• In trying to make sense of the photo, students may look at the caption to see who took the photo, where it was from, and when. With a little bit of research, they would learn that I am not a native of Morocco, that the Dadès Gorges is a dramatic mountainous landscape popular among rock climbers, and that spring is a common time for climbing enthusiasts and tourists alike to visit the area.
  • Based on all of this information, students can make some inferences as to why the photo was taken and what story or stories this photo is telling. To help them make this final leap, you might ask questions like the following:
    • Where would you guess each person in this photo is from? What might their clothing tell you about them?
    • What might their relationship be?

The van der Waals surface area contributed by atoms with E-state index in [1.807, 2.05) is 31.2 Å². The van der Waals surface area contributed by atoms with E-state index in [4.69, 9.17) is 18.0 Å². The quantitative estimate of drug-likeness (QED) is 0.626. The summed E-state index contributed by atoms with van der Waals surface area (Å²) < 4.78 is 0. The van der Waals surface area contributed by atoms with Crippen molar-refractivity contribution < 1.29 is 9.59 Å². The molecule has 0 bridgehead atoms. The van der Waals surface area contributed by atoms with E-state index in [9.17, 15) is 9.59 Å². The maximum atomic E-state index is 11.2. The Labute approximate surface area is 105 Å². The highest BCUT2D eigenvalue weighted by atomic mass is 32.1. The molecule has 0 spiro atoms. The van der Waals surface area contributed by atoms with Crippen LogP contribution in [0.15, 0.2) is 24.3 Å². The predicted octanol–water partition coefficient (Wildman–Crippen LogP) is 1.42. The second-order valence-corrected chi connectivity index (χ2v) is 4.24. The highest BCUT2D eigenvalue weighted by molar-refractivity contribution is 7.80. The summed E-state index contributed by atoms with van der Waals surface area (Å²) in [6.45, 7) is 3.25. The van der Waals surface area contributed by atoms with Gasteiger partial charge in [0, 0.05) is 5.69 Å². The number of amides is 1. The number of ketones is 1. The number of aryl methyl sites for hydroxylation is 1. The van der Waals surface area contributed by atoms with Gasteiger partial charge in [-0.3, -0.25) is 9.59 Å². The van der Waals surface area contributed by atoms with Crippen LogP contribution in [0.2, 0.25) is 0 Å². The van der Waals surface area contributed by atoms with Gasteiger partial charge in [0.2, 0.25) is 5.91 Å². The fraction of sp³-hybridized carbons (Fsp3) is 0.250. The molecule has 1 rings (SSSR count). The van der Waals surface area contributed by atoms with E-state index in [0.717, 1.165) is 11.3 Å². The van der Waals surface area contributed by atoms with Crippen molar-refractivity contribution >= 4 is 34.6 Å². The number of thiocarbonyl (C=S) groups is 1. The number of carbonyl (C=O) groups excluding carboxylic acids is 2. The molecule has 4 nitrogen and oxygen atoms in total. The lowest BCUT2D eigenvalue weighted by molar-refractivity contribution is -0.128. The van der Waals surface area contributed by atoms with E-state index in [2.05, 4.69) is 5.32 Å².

• Why might the man in blue be taking a photo of the man in orange?
    • Why might the photographer have chosen to frame this image to include both the climber and the man photographing him? What is the effect of giving each figure equal focus and space in the image?
    • What might this photo tell you about tourism and environmental protections in Morocco? What sources could you find that would deepen this knowledge?

Students should now be able to write a paragraph about this photo. And the story they suss out will likely be something similar—at least in broad strokes—to the one I experienced and intended in taking the photo, which might be fun to share at the end of the exercise. And if the paragraph a student wrote is not close, that’s fine too, as long as the student can muster visual and contextual evidence to support their interpretation.

Here’s my story: